The Republican special election loss in Mississippi (and Illinois and Louisiana) is evidence of a much larger problem than just a broken and dysfunctional Republican party. In many respects, the electoral defeats of the purportedly conservative party demonstrate some problems with the conservative movement in general.
Let’s take ’em one by one, the most important first: The limited-government core of the center-right coalition, historically the single largest part, has left it.
Read the commentary, read the excuses about why Republicans lost, and you keep seeing things like “the Democrats won in Louisiana and Mississippi because they ran conservative candidates,” meaning pro-life and pro-gun. That’s all it takes to be a conservative today? Really?
Pro-life and pro-gun fall into the “necessary but not sufficient” category. The problem is, Republicans have so badly bungled or abandoned so many limited-government issues — spending, health care, education, Social Security, and tax reform to name a few — that they have very little left with which to appeal to the largest part of their governing coalition.
Limited-government voters just don’t see a difference between Republicans and Democrats on so many of these critical issues, and our voters don’t turn out for Coke vs. Pepsi. Our voters show up and get engaged when there are big issues and big differences between the two sides. This explains the election losses as well as the massive deficits in enthusiasm and money the Right faces.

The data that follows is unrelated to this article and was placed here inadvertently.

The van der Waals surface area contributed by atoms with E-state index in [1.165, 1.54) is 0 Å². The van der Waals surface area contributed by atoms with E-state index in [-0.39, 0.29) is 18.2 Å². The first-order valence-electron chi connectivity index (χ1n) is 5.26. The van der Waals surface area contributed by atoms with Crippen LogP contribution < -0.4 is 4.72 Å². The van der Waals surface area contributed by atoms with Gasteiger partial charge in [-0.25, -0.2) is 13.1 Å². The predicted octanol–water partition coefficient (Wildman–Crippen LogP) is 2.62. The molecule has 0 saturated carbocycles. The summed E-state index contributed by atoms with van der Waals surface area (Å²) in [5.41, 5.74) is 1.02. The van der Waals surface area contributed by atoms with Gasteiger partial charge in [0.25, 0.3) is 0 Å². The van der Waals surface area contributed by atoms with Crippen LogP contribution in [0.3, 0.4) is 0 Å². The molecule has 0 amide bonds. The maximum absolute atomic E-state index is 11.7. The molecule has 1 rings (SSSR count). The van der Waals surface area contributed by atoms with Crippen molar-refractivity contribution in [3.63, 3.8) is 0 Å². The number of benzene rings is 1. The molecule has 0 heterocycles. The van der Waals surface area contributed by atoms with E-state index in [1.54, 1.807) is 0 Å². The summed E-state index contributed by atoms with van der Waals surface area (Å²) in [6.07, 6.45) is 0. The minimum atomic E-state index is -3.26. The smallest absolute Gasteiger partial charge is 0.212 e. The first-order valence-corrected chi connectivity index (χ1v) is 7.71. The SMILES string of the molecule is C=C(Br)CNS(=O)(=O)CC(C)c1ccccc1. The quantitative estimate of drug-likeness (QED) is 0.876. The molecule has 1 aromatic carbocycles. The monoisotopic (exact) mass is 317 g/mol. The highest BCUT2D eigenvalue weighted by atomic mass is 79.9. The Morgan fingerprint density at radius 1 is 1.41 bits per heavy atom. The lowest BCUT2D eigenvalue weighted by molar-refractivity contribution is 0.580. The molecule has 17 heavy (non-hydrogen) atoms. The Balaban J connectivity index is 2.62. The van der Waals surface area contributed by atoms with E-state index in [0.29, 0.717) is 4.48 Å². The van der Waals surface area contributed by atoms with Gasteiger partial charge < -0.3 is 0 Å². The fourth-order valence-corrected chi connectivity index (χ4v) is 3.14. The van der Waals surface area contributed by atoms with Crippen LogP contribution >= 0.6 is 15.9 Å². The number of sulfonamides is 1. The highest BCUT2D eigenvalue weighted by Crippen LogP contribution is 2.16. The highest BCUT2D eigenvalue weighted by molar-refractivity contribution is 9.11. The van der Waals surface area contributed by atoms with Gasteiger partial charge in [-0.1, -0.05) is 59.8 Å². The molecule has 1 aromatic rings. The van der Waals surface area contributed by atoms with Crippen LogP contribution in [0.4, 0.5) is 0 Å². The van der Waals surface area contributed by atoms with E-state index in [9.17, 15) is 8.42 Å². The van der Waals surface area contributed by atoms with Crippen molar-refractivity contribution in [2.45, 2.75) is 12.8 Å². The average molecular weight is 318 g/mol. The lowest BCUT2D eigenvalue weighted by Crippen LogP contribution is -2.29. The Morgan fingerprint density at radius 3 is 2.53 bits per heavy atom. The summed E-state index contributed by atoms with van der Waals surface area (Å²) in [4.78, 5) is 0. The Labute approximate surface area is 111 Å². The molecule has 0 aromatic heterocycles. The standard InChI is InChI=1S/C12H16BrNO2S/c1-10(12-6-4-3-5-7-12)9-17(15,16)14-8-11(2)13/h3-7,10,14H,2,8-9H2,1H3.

But the life/guns dynamic masks a larger problem, bringing us to point two: Even when there are contrasts on life and guns, it shouldn’t be seen as a panacea for Republican candidates. We must put an end to interest-group conservatism.
During his acceptance speech at the ’84 Republican Convention, President Reagan chided Walter Mondale for his interest-group liberalism, noting that Democrats saw people only as members of groups; we see them as individual Americans. We’re now where the Democrats were in ’84. Republicans put folks in neat little issue and demographic groups — guns, life, taxes, women under 40, men over 55, etc. — then go down the list checking boxes and think they have them in their camp.
Republican candidates come to election time and believe they’re going to be successful because they sent a pro-life mail piece to their pro-life list. The candidates forgot: The voters are Americans. They have hopes, fears, dreams, beyond any interest-group box any candidate wants to put them in.
Though voters may well be pro-life and pro-gun, in many cases those issues are not their voting issues right now. In 2006, millions of strongly pro-life and pro-gun Americans voted for very liberal Democrats, and they are poised to do so again in 2008. Concerns about Iraq, the economy, Republican scandals, incompetence, and overall lack of principle are winning out.